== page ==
Other ACMA programs targeting or ameliorating cyber security threats include the Phishing Alert Service and theSpam Intelligence Database(SID). The ACMA has also launched a videowhich explains malware and gives tips for consumers on protecting their devices online. The video was originally developed by the US consumer protection agency, the Federal Trade Commission (FTC).

‘Cyber-criminals aren’t going away anytime soon, so the ACMA will continue to fight malware on two fronts: educating consumers and businesses to take action to protect themselves is critical; and ensuring that programs such as the AISI identify problems as soon as they arise,” said Chapman.

The Australian Internet Security Initiative is the centrepiece of the ACMA’s work on internet security. The AISI receives data from 17 organisations, including Microsoft, The Shadowserver Foundation and Team Cymru (which undertake research on Internet security).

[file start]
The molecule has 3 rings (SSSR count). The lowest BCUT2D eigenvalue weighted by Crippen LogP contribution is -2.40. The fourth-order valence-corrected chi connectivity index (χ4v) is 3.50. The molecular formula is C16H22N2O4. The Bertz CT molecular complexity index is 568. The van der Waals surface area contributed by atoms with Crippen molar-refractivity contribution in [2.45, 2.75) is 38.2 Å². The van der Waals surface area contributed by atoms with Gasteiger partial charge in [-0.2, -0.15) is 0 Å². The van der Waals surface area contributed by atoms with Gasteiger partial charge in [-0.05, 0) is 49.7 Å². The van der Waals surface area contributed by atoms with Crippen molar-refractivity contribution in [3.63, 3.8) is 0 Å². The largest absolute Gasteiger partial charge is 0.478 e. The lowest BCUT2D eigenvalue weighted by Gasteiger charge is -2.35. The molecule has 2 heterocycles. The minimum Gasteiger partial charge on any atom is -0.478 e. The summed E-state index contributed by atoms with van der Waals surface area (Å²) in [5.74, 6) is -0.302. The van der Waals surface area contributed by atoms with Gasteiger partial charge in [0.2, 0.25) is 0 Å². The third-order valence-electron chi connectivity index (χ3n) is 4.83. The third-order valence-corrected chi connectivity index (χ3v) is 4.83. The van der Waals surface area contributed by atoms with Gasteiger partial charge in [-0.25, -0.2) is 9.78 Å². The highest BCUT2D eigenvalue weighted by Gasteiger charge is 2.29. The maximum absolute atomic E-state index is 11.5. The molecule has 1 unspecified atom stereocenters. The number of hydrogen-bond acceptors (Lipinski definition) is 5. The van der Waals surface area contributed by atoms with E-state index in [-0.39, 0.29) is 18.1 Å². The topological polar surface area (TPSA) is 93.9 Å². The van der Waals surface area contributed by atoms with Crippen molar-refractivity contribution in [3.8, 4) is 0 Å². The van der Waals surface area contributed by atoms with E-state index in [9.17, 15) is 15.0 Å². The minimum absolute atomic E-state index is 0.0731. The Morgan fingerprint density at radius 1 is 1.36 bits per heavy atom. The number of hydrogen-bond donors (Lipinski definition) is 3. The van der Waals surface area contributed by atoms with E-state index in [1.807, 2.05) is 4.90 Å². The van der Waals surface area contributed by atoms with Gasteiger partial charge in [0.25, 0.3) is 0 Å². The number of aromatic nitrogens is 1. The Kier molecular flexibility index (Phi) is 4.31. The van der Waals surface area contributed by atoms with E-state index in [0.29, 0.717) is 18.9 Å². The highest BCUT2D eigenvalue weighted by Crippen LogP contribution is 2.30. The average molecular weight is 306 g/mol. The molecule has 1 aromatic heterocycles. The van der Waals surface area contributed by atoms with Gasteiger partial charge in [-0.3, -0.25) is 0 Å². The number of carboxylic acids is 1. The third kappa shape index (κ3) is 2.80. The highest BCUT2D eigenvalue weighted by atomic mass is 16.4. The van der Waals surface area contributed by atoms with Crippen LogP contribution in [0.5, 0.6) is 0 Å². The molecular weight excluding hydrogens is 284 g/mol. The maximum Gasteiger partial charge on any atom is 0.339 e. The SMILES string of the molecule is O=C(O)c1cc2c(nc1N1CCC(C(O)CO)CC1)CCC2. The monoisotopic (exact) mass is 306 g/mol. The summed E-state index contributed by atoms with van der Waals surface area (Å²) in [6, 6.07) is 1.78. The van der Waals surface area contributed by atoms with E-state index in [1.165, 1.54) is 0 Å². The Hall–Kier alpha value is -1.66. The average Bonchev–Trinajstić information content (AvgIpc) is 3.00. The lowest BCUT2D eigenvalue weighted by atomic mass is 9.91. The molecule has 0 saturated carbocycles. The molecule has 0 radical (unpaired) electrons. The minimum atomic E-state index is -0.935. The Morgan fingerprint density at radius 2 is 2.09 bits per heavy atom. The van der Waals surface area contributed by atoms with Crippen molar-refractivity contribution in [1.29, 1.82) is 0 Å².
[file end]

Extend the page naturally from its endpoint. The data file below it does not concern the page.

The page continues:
In August 2014, the Communications Alliance published the iCode C650:2014, which replacied a 2010 version developed by the now defunct Internet Industry Association. The iCode aims to promote a security culture in the internet industry by reducing the number of compromised computers in Australia. It is designed to provide a consistent approach for Australian ISPs to help inform, educate and protect their customers against cyber security risks. The iCode encourages all Australian ISPs to participate in the AISI.

]]> (Graeme Philipson) Security Fri, 28 Nov 2014 12:00:01 +1100
Cloud rolling in: Sophos's 'leapfrog' move Cloud rolling in: Sophos's 'leapfrog' move

The recent release of Sophos Cloud Server Protection is just part of a broader strategy.

Sophos Cloud Server Protection is, as the name suggests, a server-specific component of Sophos Cloud providing malware protection, host intrusion prevention and web security, all with a web-based interface for managing multiple servers.

The company claims it is the only security product that continually monitors servers, detects new applications, and intelligently adjusts policies to maintain operational efficiency.

Sophos Asia Pacific managing director Stuart Fisher (pictured) told iTWire that the traditional approach to security is not working, so the company is in the midst of a transformation that will allow it to provide better and more complete security for all users.